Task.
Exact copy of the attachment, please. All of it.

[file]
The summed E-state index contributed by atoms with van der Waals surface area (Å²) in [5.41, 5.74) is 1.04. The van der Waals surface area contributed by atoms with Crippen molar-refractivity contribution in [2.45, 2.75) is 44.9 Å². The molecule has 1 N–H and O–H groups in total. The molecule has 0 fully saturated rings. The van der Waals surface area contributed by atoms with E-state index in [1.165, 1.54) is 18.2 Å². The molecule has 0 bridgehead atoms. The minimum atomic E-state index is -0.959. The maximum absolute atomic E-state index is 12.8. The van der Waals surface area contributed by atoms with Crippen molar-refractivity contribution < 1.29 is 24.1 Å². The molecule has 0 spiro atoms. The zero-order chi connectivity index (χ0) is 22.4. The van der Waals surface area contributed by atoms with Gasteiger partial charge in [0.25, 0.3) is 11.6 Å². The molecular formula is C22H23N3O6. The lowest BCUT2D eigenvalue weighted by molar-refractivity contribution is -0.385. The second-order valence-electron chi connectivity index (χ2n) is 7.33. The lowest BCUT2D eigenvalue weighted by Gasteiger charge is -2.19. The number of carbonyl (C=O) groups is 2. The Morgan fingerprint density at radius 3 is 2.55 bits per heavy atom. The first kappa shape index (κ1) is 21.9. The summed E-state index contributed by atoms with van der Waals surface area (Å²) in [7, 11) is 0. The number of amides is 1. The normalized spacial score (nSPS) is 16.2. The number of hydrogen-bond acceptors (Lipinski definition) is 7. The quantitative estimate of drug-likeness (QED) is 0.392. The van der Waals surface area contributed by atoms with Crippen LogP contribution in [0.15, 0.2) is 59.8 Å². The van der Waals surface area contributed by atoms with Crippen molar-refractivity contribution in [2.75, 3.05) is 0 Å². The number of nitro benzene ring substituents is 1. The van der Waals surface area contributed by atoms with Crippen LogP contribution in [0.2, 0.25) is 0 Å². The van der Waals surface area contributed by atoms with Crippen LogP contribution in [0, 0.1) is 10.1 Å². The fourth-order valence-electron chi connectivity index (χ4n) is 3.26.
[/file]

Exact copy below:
The summed E-state index contributed by atoms with van der Waals surface area (Å²) in [5.41, 5.74) is 1.04. The van der Waals surface area contributed by atoms with Crippen molar-refractivity contribution in [2.45, 2.75) is 44.9 Å². The molecule has 1 N–H and O–H groups in total. The molecule has 0 fully saturated rings. The van der Waals surface area contributed by atoms with E-state index in [1.165, 1.54) is 18.2 Å². The molecule has 0 bridgehead atoms. The minimum atomic E-state index is -0.959. The maximum absolute atomic E-state index is 12.8. The van der Waals surface area contributed by atoms with Crippen molar-refractivity contribution < 1.29 is 24.1 Å². The molecule has 0 spiro atoms. The zero-order chi connectivity index (χ0) is 22.4. The van der Waals surface area contributed by atoms with Gasteiger partial charge in [0.25, 0.3) is 11.6 Å². The molecular formula is C22H23N3O6. The lowest BCUT2D eigenvalue weighted by molar-refractivity contribution is -0.385. The second-order valence-electron chi connectivity index (χ2n) is 7.33. The lowest BCUT2D eigenvalue weighted by Gasteiger charge is -2.19. The number of carbonyl (C=O) groups is 2. The Morgan fingerprint density at radius 3 is 2.55 bits per heavy atom. The first kappa shape index (κ1) is 21.9. The summed E-state index contributed by atoms with van der Waals surface area (Å²) in [7, 11) is 0. The number of amides is 1. The normalized spacial score (nSPS) is 16.2. The number of hydrogen-bond acceptors (Lipinski definition) is 7. The quantitative estimate of drug-likeness (QED) is 0.392. The van der Waals surface area contributed by atoms with Crippen LogP contribution in [0.15, 0.2) is 59.8 Å². The van der Waals surface area contributed by atoms with Crippen molar-refractivity contribution in [2.75, 3.05) is 0 Å². The number of nitro benzene ring substituents is 1. The van der Waals surface area contributed by atoms with Crippen LogP contribution in [0.2, 0.25) is 0 Å². The van der Waals surface area contributed by atoms with Crippen LogP contribution in [0, 0.1) is 10.1 Å². The fourth-order valence-electron chi connectivity index (χ4n) is 3.26.